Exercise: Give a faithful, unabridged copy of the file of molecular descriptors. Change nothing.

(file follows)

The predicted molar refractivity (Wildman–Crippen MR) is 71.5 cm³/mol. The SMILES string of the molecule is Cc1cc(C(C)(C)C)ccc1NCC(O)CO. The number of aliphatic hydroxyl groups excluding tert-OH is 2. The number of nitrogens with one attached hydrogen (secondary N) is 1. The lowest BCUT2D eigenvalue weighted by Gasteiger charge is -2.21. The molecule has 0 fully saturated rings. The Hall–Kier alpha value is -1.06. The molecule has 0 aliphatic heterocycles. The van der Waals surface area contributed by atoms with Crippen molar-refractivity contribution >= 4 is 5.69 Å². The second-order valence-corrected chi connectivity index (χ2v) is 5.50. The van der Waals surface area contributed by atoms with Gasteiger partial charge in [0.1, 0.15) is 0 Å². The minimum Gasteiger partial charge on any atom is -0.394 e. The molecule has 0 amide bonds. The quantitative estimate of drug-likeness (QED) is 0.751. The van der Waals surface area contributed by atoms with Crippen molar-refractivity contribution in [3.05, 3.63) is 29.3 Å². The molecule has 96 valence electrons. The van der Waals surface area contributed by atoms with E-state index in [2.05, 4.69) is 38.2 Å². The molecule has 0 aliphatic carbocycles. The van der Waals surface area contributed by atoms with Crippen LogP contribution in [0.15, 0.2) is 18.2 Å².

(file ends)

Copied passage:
The predicted molar refractivity (Wildman–Crippen MR) is 71.5 cm³/mol. The SMILES string of the molecule is Cc1cc(C(C)(C)C)ccc1NCC(O)CO. The number of aliphatic hydroxyl groups excluding tert-OH is 2. The number of nitrogens with one attached hydrogen (secondary N) is 1. The lowest BCUT2D eigenvalue weighted by Gasteiger charge is -2.21. The molecule has 0 fully saturated rings. The Hall–Kier alpha value is -1.06. The molecule has 0 aliphatic heterocycles. The van der Waals surface area contributed by atoms with Crippen molar-refractivity contribution >= 4 is 5.69 Å². The second-order valence-corrected chi connectivity index (χ2v) is 5.50. The van der Waals surface area contributed by atoms with Gasteiger partial charge in [0.1, 0.15) is 0 Å². The minimum Gasteiger partial charge on any atom is -0.394 e. The molecule has 0 amide bonds. The quantitative estimate of drug-likeness (QED) is 0.751. The van der Waals surface area contributed by atoms with Crippen molar-refractivity contribution in [3.05, 3.63) is 29.3 Å². The molecule has 96 valence electrons. The van der Waals surface area contributed by atoms with E-state index in [2.05, 4.69) is 38.2 Å². The molecule has 0 aliphatic carbocycles. The van der Waals surface area contributed by atoms with Crippen LogP contribution in [0.15, 0.2) is 18.2 Å².